The findings demonstrated that the air pollution self efficacy measure developed by this study obtained good validity values. In addition we found that the pattern of observed level of self efficacy across the stages of change was consistent with health education theory’s prediction . Self-efficacy was lower among participants who were in pre action stages and was higher among those who were in the action stages. The findings from current study were consistent with previous findings on the topic [16, 40–43] indicating that targeting interventions that focus on self-efficacy as a theoretical framework for a desirable behavior (that was reduced time spent outdoors) might lead to acceptance of a behavior (that was prevention of air pollution hazards).
Few studies have investigated the validity of self-efficacy scales using confirmatory factor analysis. In line with our study, Latimer et al.  reported a unidimensional scale for weight loss among women with a sedentary lifestyle while Barkley and Burnes  reported a three-dimensional tool for condom use self-efficacy. One possible explanation for such differences in construct of these questionnaires is the fact that these tools were used for different types of behaviors. For instance while weight loss is a matter of personal attempt, condom use self-efficacy is a unique behavior that requires interaction between two partners.
As Bandura  advocated a behavior-specific approach to the study of self-efficacy, he argues that a measure of general self-efficacy in overall ability for tapping an individual’s efficacy in managing tasks associated with a specific behavior would be inadequate. Thus, to assess air pollution exposure self-efficacy, an instrument specific to tasks could lead to more concise values of self-efficacy as compared to using a general self-efficacy measure as reported by Schwarzer .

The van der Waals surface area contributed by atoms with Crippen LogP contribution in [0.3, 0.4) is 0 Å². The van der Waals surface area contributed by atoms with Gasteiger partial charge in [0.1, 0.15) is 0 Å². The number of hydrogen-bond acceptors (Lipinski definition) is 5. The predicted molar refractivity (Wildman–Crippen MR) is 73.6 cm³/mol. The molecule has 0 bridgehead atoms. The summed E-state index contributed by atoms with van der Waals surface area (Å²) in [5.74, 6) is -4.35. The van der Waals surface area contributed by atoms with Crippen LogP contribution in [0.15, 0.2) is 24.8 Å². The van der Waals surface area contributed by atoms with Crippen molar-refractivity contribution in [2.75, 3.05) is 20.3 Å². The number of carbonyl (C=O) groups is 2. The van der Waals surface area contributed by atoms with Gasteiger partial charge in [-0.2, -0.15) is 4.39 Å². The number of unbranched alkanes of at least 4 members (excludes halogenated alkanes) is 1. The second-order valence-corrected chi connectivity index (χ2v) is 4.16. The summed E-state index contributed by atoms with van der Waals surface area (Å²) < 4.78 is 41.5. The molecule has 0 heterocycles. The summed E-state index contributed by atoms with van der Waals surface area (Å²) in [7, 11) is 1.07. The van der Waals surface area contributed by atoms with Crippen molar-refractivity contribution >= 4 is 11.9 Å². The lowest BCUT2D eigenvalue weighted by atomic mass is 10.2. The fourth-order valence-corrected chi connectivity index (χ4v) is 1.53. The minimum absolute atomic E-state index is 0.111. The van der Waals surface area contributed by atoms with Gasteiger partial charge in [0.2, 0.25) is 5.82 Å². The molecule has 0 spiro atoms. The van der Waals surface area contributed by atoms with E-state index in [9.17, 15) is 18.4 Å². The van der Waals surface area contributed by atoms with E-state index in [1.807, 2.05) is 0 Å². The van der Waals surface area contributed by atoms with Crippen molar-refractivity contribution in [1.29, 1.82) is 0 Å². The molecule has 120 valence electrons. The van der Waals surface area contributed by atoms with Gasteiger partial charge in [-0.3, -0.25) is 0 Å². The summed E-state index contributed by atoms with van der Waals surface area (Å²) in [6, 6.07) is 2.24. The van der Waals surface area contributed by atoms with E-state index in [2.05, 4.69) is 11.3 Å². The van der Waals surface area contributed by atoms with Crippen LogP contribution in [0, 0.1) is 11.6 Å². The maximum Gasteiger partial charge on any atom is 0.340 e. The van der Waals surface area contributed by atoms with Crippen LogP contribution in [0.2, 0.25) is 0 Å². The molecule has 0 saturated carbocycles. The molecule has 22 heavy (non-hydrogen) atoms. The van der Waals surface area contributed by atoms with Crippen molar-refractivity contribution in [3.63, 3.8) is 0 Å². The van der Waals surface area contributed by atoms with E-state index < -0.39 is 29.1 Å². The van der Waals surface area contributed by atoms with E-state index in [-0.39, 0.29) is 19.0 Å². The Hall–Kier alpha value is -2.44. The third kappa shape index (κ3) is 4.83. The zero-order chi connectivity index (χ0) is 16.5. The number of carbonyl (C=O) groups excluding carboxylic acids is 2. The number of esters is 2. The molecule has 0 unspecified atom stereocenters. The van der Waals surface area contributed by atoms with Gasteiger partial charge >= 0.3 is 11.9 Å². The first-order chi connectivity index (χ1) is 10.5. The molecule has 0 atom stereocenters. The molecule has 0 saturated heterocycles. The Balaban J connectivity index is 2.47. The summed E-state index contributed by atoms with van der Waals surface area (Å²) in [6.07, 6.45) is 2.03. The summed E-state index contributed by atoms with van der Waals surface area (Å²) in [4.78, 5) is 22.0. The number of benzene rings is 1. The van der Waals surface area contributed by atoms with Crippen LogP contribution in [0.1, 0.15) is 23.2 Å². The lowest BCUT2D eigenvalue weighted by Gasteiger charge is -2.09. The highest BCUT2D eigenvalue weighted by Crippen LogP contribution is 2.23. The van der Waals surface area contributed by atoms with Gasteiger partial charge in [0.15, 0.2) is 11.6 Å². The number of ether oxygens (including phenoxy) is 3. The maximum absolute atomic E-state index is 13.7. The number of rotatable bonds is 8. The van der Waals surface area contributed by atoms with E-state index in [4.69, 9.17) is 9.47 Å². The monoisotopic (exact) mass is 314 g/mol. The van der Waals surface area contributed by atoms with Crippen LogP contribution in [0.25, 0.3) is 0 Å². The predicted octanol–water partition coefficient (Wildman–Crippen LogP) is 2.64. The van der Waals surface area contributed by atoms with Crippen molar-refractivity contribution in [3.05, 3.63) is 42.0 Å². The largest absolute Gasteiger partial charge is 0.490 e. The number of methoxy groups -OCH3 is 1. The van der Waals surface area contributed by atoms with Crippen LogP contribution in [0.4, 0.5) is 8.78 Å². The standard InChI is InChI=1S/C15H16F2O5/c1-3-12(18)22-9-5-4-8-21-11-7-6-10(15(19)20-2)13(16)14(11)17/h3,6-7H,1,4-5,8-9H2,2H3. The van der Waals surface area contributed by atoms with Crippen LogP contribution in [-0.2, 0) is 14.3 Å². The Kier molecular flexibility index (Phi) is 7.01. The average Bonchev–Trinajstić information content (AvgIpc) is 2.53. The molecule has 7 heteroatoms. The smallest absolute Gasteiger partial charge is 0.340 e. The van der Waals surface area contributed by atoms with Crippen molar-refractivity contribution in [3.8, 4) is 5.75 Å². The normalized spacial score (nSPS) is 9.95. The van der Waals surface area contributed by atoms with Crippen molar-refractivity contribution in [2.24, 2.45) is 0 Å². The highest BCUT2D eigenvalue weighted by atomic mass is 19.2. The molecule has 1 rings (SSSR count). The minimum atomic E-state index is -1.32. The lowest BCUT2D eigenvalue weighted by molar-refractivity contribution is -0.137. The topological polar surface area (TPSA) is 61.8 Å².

The validity of the scale was strengthened further by estimates of how well the observed indicators (each item on the measure) served as a measurement tool for the construct of self-efficacy related to the prevention of air pollution hazards behaviors. These estimates all were suitable, providing strong evidence that each item reflected self-efficacy. The Cronbach’s alpha coefficient was 0.74 and seems very satisfying for a 4-item scale. It is argued that using large scales are not necessary for predicting a health behavior and rather using rigorous theory-based item wording is more important than the number of statements of an scale . Thus, one might conclude that our short scale could be useful to measure self-efficacy. Self-efficacy scores are very important for setting priorities when developing an specific intervention. One goal of developing a scale is to construct parsimonious measures that can be integrated into a more comprehensive questionnaire . As such we feel our new scale could be integrated into interventions based on many health education and promotion theories and models such as: TransTheoretical Model, Social Cognitive Theory, Theory of Planned Behavior and Health Belief Model; where all have the construct of self-efficacy and are among the most used theories for health behavior change .
In summary, one of the most important millennium development goals is to improve maternal health. Also millennium goal 7 and 8 state that the study of air pollution and its potential public health impact on the general population and highly susceptible groups such as pregnant women should be a priority . In addition it is recommended that one goal of any program is to be measured correctly . Yet, we thought developing a measure of self-efficacy for prevention of air pollution hazards for pregnant women might cover these goals in particular and help to improve women’s health in general.
The current study, however, had some limitations. Almost all participants (96%) were housewives. Perhaps further testing of the measure is needed with employed pregnant women. In addition since our analysis was not based on the maximum required sample size, its replication in a larger sample is warranted to confirm the factor structure of the measure.